JANUARY 26, 2014

SIRAC 44:1,10-15; HEB 11:1-2,8-16

The three readings just presented to us here this Sunday morning are impressively suited to this Eucharistic sacrifice offered in honor of the three founders of our Cistercian way of life, saints Robert, Alberic and Stephen.   Like so many passages of Scripture these texts open their message to us the more impressively as we pause to consider their message with focused attention.  They yield deeper levels of meaning if only we penetrate beneath the surface and listen with the attention of our deeper self.  As revealing as each of these passages is of certain teachings impressive in their own right, yet each of them implies far more than is apparent at a first hearing.

Consider the text from the Old Testament, that of Ben Sirac.  This inspired author was a man of unusually broad experience and learning, who was formed not only by the world of business and studious scholarship and meditation, but also by wide travel and exposure to hardship and danger.  He was not afraid to take risks, a disposition that qualified him to provide insights that enable us to understand with appreciation such persons as our founders.   They were men who risked much, even their good name, in order to follow the inner voice of the Spirit who led them in the way of solitude giving primacy to life with God.  Ben Sirac's words imply far more than they explicitly state when he exclaims: "Let us praise men of renown and our fathers who begot us.  The Lord has wrought great glory for himself through them. . . .They gave counsel with understanding . . . wise were the words of instruction."   If this text is set before us today it is to stimulate us to cultivate the same understanding and insight our Founders displayed through prayer and meditation as well as spiritual reading.  These monks proved to be courageous and prudent, they were practical as well as dedicated to interior prayer, so they devised a way of life that they were able to pass on to their followers.   The wisdom they sought, as St. Bernard taught a generation later, is the fruit of an inner transformation.  A radical change of what we develop a taste for.  By entering into the hidden reality of our own self and of the created world in which we are enmeshed, we can give new flavor to the things that constitute the world we live in.  By faith we can encounter the living God and through growing understanding of His character and nature, we find increasing satisfaction in God Himself.   Sapiens (the wise one), the abbot of Citeaux explains, derives from the word sapidus (tasty).  True wisdom grows in the form of an interior taste for the God who made us that we might love him through coming to live what he is.  If, wise were these abbots' words of instruction, it was because they themselves were formed through their dedication to seeking God in the lifestyle they devised.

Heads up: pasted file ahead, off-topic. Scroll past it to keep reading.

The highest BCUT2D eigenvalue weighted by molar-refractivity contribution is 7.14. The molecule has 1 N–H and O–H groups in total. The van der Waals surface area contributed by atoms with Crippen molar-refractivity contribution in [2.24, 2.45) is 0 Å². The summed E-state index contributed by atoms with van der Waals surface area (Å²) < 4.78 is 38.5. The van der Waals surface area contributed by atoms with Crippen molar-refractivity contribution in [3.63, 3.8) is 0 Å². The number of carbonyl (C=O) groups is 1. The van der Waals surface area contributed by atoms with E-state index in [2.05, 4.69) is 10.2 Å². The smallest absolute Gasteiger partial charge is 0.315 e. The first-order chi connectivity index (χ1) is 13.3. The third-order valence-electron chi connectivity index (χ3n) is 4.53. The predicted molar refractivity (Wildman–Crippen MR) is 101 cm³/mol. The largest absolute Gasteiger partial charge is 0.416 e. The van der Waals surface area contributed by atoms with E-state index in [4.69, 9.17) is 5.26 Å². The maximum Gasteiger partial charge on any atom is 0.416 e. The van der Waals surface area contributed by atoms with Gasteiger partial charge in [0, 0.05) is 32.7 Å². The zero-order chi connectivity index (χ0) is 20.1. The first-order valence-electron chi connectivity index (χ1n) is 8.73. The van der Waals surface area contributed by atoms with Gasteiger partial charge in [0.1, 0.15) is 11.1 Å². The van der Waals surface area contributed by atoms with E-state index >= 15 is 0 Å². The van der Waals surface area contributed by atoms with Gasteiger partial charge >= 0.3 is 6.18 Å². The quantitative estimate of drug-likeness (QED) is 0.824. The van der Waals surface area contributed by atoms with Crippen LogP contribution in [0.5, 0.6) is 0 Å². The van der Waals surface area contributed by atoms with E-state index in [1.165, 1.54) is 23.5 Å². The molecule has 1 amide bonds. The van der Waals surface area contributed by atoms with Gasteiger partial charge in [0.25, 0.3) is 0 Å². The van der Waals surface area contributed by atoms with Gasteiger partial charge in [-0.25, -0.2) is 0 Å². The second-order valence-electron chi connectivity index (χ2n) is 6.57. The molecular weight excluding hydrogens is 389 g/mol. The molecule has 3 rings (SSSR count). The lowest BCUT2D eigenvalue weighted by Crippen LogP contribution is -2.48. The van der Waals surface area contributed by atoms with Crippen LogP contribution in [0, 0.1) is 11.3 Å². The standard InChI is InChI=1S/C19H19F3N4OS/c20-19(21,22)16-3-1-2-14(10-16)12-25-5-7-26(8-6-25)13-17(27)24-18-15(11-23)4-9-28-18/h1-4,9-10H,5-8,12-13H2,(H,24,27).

Even more pertinent to appreciating these men of dedication to God's service is the stress on faith that the author of the Epistle to the Hebrews so searchingly presents for our reflection.  "Faith gives substance to what we hope for; it is proof for the invisible world."   We are reminded by these words that study and reason can bring us to the threshold of understanding the meaning of existence, but do not suffice to introduce us into the world where God is all in all. The inspired author is concerned here with sharing his keen awareness of what faith can do for us, as his lengthy series of patriarchs and prophets, who lived by trusting faith, makes clear.  For these men and women displayed in act what power living faith confers on those who put their trust in God.  To live by faith includes not only belief but a loving trust that enables us to put into practice the truth God reveals to us.  This is the faith that enabled our fathers of Citeaux to win out in the face of opposition and then trustingly to persevere as they met with resistance to their purpose.  Those who refused to turn back and return to the monastery whence they had come made the choice to trust in the conviction based on faith that God called them to the solitude and poverty that they experienced in all its rigor.

May the grace of this Eucharist enable us to prove worthy of these men who remain our inspiration through their ardent love and dedication to the Lord who comes to strengthen our faith as we honor their memory with gratitude.

Abbot John Eudes Bamberger